After promising unprecedented openness regarding Congress' pork barrel practices, House Democrats are moving in the opposite direction as they draw up spending bills for the upcoming budget year.
Democrats are sidestepping rules approved their first day in power in January to clearly identify "earmarks" - lawmakers' requests for specific projects and contracts for their states - in documents that accompany spending bills.
Rather than including specific pet projects, grants and contracts in legislation as it is being written, Democrats are following an order by the House Appropriations Committee chairman to keep the bills free of such earmarks until it is too late for critics to effectively challenge them.
Rep. David Obey, D-Wis., says those requests for dams, community grants and research contracts for favored universities or hospitals will be added spending measures in the fall. That is when House and Senate negotiators assemble final bills to send to President Bush.
As mentioned in the comment section in a previous post about this very subject, the problem isn't really a Democrat or Republican problem, it is a systemic problem. And what both Republicans and most recently, Democrats have proven, is they are incapable of keeping their word about reforming this system, and, if you can believe it, it has gotten worse instead of better since the Democrats have taken power. Don't believe me?
Feast you eyes on this number:
The House-Senate compromise bills due for final action in September cannot be amended and are subject to only one hour of debate, precluding challenges to individual projects.
Obey insists he is reluctantly taking the step because Appropriations Committee members and staff have not had enough time to fully review the 36,000 earmark requests that have flooded the committee.
Obviously those 36,000 requests are not all Democratic requests. So you tell me ... who is left to call these people on this nonsense? We're talking billions of dollars in spending which will never once be questioned, challenged or debated. Instead, on whim, they will be passed to directly benefit the reelection of the Congressman or woman who inserted them.
And that constitutes the promised earmark reform?
The lesson: never believe any party interested in taking Congressional power which promises to clean up the earmark mess. That party is lying through its teeth. There simply isn't any political will, on the whole, to get this done.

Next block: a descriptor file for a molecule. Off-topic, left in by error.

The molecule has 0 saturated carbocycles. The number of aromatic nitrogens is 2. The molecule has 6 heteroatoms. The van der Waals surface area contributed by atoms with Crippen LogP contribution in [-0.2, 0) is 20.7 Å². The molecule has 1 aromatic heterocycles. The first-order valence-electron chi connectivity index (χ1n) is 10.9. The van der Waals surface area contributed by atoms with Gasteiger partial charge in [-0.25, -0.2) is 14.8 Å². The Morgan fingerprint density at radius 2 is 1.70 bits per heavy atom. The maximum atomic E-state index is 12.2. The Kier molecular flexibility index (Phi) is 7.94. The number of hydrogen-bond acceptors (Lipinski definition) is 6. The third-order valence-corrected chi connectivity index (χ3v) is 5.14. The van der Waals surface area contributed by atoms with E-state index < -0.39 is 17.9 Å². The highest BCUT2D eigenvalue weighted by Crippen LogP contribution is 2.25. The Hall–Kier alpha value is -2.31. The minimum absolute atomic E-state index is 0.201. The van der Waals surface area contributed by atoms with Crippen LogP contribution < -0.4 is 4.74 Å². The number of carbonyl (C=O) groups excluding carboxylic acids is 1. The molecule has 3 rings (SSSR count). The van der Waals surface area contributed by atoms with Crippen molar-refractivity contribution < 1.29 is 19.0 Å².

The problem? Since they don't have the will, the problem then is how to get it done. And of course, while we hear people in general decry such spending, they normally decry that which isn't spent in their district. How do I know? Because they keep returning the same people to Congress responsible for the spending there.
Correcting this problem would take leadership and a reformist mindset. Those are two traits consistently missing in Congress where we mostly get a herd mentality complimented by a 'go along to get along' concept of how to do business there. The primary purpose of the politicians who reach Congress is reelection, not service. And this is their dirty little method of helping ensure that.
If you think it's going to change anytime soon, I've got a bridge to nowhere in which you may be interested.
But McQ, the Democratic earmarks are good for the world, whereas Republican earmarks are corporate driven evils... /snark
(I realize that last bit was redundant, or should obviously be, yet there are many who view the world thru self-damaged prisms, both left and right, rendering them incapable of recognizing ’ironicalistical’ speech as well as ’satiristicalist’ comments.)
"the problem isn’t really a Democrat or Republican problem,..."
With all due respect, this statement is complete b*llsh*t. It’s a Republican AND a Democrat problem. To absolve these scoundrels of any responsibility because of the ’system’ is a farce. There is nothing preventing anyone from changing their behavior. There is simply scant honor in Congress and they think - correctly, sadly - that they can get away with it.
Timactual - I’m simply taking objection to the literal statement he wrote. Either he meant what he said or he didn’t. If anything, what you quoted contradicts what I quoted.
As to my definition of "the system" I don’t need one. It’s not my term. I don’t care about it - whatever it is precisely - since it isn’t anything that exists independently of the politicians. They created it, they can fix it. They are not victims of it. McQ can define what he means if he cares to since he refers to it. It’s ridiculous to refer to "the system" independently of the politicians.
The bottom line is that I’m not into giving the politicians any slack. Most of them deserve none and those that do (Coburn, for example) are smart enough to know that constituent anger is not directed at them - yet.